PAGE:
What is the audience and subject of the poem "Naming of Parts"?
It's not quite clear who the speaker of the poem is. You can clearly hear the voice of a CO (sergeant major, perhaps) giving the drill instructions about the names of the various parts of the rifle, probably outside on a hot summer day (his voice in bold):
Today we have naming of parts. Yesterday,
We had daily cleaning. And tomorrow morning,
We shall have what to do after firing. But today,
Today we have naming of parts. Japonica
Glistens like coral in all of the neighboring gardens,
And today we have naming of parts.
But, then a little piece of nature jumps into the poem. This, presumably, isn't part of the repetitious lecture, but the imaginings of the NCOs listening to the poem (or indeed, the single NCO!). His mind wanders, and then snaps back again to the lecture in the last line. The audience, then, is the junior soldiers.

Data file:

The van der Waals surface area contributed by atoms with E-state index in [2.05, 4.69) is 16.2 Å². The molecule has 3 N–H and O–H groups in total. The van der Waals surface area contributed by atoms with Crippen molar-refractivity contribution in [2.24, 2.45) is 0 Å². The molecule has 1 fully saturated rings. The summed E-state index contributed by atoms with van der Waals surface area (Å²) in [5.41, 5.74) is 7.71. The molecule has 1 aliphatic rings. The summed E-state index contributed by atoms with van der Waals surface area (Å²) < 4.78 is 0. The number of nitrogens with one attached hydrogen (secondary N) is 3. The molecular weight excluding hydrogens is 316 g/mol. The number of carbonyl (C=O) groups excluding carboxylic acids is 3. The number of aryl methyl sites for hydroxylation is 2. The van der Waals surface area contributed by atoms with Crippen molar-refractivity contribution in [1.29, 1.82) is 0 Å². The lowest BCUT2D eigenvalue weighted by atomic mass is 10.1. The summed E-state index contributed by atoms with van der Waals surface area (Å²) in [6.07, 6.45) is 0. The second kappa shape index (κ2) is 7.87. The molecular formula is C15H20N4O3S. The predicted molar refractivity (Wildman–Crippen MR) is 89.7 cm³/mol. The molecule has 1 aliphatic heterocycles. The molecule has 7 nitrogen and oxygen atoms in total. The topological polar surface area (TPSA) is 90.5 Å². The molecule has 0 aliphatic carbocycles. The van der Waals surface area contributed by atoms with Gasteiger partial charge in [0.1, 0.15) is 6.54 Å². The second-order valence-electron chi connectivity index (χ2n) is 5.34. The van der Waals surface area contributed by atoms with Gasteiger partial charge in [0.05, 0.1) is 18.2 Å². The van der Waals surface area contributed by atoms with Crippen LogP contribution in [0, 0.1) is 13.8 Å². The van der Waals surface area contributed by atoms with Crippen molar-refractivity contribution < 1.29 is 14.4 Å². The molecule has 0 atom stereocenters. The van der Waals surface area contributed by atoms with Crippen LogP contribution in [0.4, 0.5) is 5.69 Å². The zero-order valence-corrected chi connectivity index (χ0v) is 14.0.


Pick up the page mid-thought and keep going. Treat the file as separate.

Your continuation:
The contrast is between the repetitious boredom of learning the drill by rote, and the simple distraction of what is going on around you on a warm summers day.
There is also a contrast, I think, between the "Naming" of the part and a proper empathetic understanding of what the gun is going to do. It's all very well knowing the bells and whistles, but the poem creates a noticable vacuum of any thought of what this rifle might do to a person. Tomorrow's lesson is about what to do "after firing"... clean up the blood? Run? Suffer?